Measles outbreak in Minnesota among the Somali population
by Dee McLachlan
“These are the facts: Vaccines don’t cause autism. Measles can kill. And lying to vulnerable people about the health and safety of their children ought to be a hanging offense.” Boston Herald 8 May, 2017
An article by the editorial staff of the Boston Herald concluded that those lying about the safety of vaccines to immigrant populations should be hanged. Quite extraordinary!
The article was a commentary on the Somali community in Minnesota loosing faith in vaccinations — with the vaccination rate falling from 92% to 42% over a decade.
Why the Somali Community Lost Faith
Back in 2009, and updated in 2012, Marina Jimenez wrote in the Globe and Mail an article entitled, “The Somali Autism Puzzle” — about a Somali mother in Toronto. It featured Idar Hassan, who had immigrated in 1991 and called her third child Ali.
“Beautiful and alert, Ali could say “dada” and cruise around the living room, hanging onto furniture, by the time he was eight months old. But a few months later… ‘It was like everything went black. The switch went off’ …[and] Ali was diagnosed with autism.
“Ali’s parents had never come across this condition back home in Kismayo, a city where children run in the streets and everyone knows everyone else’s business. ‘In Somalia, we had kids with Down syndrome and cerebral palsy. But nobody had ever heard of autism…’
“In the past decade, Ms. Hassan, an articulate, elegant woman… has met more than 30 Somali families in Toronto with one or more autistic children… The condition [autism], which Somalis call the ‘western disease’ or the ‘disease from abroad,’ appears to have struck their community with a particular vengeance.
“…higher-than-expected rate of autism among the children of Somali immigrants has been identified in two cities with large Somali communities: the Swedish capital of Stockholm, and Minneapolis, Minn.”
The odds on a roulette wheel are 1:37. It is difficult to imagine how bad these odds really are.
One in Thirty Two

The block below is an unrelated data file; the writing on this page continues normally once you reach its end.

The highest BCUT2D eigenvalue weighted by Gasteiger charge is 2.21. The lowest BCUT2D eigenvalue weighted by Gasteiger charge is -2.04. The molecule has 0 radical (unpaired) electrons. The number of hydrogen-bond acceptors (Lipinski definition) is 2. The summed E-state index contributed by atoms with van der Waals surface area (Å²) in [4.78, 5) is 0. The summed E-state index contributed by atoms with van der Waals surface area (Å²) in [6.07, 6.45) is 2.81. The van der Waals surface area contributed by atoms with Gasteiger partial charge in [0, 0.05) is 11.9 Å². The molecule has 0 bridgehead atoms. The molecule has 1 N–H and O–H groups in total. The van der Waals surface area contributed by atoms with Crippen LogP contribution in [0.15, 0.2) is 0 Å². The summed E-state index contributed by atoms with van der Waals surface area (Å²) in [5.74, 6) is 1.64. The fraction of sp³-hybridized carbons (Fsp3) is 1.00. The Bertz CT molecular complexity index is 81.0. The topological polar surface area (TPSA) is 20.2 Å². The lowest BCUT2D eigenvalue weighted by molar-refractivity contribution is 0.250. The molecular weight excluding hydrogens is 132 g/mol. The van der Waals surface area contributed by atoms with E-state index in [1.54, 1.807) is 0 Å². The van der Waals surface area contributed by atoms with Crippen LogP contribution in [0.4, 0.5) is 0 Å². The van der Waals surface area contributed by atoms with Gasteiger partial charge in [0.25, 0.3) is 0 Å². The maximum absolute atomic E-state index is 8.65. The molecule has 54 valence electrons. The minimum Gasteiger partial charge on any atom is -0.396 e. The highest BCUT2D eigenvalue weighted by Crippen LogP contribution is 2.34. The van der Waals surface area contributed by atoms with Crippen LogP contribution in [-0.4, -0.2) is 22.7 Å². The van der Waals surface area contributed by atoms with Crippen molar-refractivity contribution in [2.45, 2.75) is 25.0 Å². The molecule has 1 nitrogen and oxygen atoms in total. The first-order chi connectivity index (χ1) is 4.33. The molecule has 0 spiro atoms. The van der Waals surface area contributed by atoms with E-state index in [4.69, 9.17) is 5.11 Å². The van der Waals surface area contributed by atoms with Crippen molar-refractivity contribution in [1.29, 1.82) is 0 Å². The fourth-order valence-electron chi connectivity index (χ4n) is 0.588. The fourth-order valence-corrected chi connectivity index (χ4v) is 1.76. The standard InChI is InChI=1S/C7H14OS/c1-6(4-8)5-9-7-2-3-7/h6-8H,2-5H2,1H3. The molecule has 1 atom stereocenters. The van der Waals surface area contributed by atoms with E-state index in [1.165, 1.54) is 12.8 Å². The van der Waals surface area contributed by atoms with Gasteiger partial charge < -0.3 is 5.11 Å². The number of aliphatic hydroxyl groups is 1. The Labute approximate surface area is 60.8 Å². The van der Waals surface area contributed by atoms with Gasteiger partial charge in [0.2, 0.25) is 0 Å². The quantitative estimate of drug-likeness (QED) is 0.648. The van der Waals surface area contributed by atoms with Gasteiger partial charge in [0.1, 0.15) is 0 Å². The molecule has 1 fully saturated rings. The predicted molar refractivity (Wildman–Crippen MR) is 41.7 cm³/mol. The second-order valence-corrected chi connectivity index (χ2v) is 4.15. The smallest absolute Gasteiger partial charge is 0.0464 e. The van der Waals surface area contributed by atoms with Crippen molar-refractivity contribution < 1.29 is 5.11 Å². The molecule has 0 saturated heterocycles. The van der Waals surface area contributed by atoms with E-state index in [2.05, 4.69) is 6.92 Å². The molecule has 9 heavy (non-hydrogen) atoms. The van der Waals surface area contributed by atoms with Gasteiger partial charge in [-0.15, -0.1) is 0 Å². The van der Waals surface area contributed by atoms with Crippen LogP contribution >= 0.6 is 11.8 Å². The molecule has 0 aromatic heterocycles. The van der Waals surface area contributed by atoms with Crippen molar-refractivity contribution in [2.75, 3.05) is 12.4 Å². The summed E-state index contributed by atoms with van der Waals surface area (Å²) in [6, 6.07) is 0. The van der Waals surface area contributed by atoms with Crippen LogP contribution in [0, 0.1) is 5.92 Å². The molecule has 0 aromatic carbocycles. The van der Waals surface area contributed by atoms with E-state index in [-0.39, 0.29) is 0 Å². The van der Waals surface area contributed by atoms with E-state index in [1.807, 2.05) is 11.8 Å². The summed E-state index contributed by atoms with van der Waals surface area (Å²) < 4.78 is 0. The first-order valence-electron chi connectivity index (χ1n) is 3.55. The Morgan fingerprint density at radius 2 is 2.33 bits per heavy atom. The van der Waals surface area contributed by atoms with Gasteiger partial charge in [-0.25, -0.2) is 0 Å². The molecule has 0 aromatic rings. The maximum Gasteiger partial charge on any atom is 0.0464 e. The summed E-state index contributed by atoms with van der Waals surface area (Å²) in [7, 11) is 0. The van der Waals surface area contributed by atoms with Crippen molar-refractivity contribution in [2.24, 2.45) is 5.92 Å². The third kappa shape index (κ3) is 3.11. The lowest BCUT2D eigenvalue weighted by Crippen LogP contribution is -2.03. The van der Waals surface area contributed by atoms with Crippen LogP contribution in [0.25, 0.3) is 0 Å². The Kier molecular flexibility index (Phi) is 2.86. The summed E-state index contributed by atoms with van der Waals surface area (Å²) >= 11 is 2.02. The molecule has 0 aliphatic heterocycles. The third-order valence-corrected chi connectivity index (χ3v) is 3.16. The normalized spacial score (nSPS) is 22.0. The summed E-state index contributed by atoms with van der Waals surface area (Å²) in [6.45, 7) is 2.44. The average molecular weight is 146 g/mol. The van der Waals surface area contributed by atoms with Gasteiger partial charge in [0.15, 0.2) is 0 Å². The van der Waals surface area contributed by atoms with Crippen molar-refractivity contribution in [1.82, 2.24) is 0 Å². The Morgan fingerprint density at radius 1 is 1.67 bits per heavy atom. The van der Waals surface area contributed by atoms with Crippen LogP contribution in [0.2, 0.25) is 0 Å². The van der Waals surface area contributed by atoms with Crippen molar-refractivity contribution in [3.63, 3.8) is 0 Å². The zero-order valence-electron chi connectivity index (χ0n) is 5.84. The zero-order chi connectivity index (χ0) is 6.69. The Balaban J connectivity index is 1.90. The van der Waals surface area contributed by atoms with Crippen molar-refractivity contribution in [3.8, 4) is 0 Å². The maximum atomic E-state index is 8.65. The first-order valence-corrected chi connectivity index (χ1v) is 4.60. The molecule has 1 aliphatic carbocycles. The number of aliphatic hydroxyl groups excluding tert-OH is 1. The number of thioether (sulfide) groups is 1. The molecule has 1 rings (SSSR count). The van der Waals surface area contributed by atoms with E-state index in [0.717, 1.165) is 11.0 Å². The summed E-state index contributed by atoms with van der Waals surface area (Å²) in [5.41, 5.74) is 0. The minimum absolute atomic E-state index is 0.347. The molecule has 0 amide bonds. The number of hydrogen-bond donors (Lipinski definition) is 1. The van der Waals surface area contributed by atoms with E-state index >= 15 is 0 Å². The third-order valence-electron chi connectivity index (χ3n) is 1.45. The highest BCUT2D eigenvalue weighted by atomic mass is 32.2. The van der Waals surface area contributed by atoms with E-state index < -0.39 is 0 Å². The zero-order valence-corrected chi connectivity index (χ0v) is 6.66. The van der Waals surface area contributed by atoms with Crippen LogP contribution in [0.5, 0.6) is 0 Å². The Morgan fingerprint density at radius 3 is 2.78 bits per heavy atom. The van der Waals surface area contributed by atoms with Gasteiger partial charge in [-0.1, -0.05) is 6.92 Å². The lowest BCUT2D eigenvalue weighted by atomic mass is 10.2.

A study by the University of Minnesota, the Centers for Disease Control and Prevention, and the research and advocacy group Autism Speaks — reported high rates of autism: One in every thirty two (1:32) Somali children and 1:36 for white children in Minneapolis — compared to a national average of 1:88 (2012). As autism is skewed towards young boys, the statistic is even more shocking — 1 in every 20 Somali will be diagnosed with ASD.
Minnesota has, allegedly, the biggest Somali population outside of East Africa. Anne Harrington, an early childhood special education coordinator for the Minneapolis district, is a specialist on the topic. She says:
“[In Somali children] It is the more classic forms of autism in general. It is the more severe forms of autism that we’re seeing in our Somali babies that are born here…
“If they’re having more children, many of the siblings also have autism. We have a number of [Somali] families who have two children on the autism spectrum and sometimes more… it feels like this is too specific [to Somalis].”
But the Boston Herald “Hanging” article does not want anyone to question the safety of vaccines. It seems they don’t want people to be informed when their kids (from Africa) get loaded with vaccines. They focus on:
“The disgraced British doctor who once reported a link between vaccines and autism — which was deemed fraudulent and cost him his medical license — has met with families…”
The Independent writes that anti-vaccine activists sparked US state’s worst measles outbreak in decades. They write:
“A 2014-2015 measles outbreak infected 147 people in seven states and spread to Mexico and Canada.”
But let us look at numbers then.
How many people live with an autism spectrum disorder in America? 3,500,000 — according to Buescher et al., 2014. One in every 68 people.
Four Corners reported in 2012:
“Autism Spectrum Disorder (ASD) is the fastest growing developmental condition in the western world… Fifty years ago it was considered rare, affecting one in 10,000 children. Now the number of children being diagnosed with ASD in the United States is one in 90. The incidence is also rising dramatically in Australia.
“To add to this troubling picture… there’s evidence that ASD rates are much higher in some immigrant populations. So much so that ASD has become known as ‘the Western disease’.”
(In 2014 CNN reported it to be 1:68 — a 30% increase over a two year period.)
A commenter on the Boston Herald article writes:
“…One known risk factor for catching measles is a deficiency in vitamin A, and research has found that a higher percentage of children of African descent are deficient in this vitamin.
“…Dr. Andrew Wakefied, who has been vilified and made the scapegoat for the entire “anti-vaccine” movement, did not “link vaccines with autism”… Wakefield merely reported what most of the parents told him, which is that their children’s autistic symptoms began shortly after they were given the MMR vaccine. Dr. Wakefield was not anti-vaccine, in fact he strongly advocated for vaccination against measles… [that it is] safer to give separate measles, mumps and rubella vaccines rather than the combined MMR shot. Right after he made this recommendation, the UK decided to make the individual vaccines unavailable.”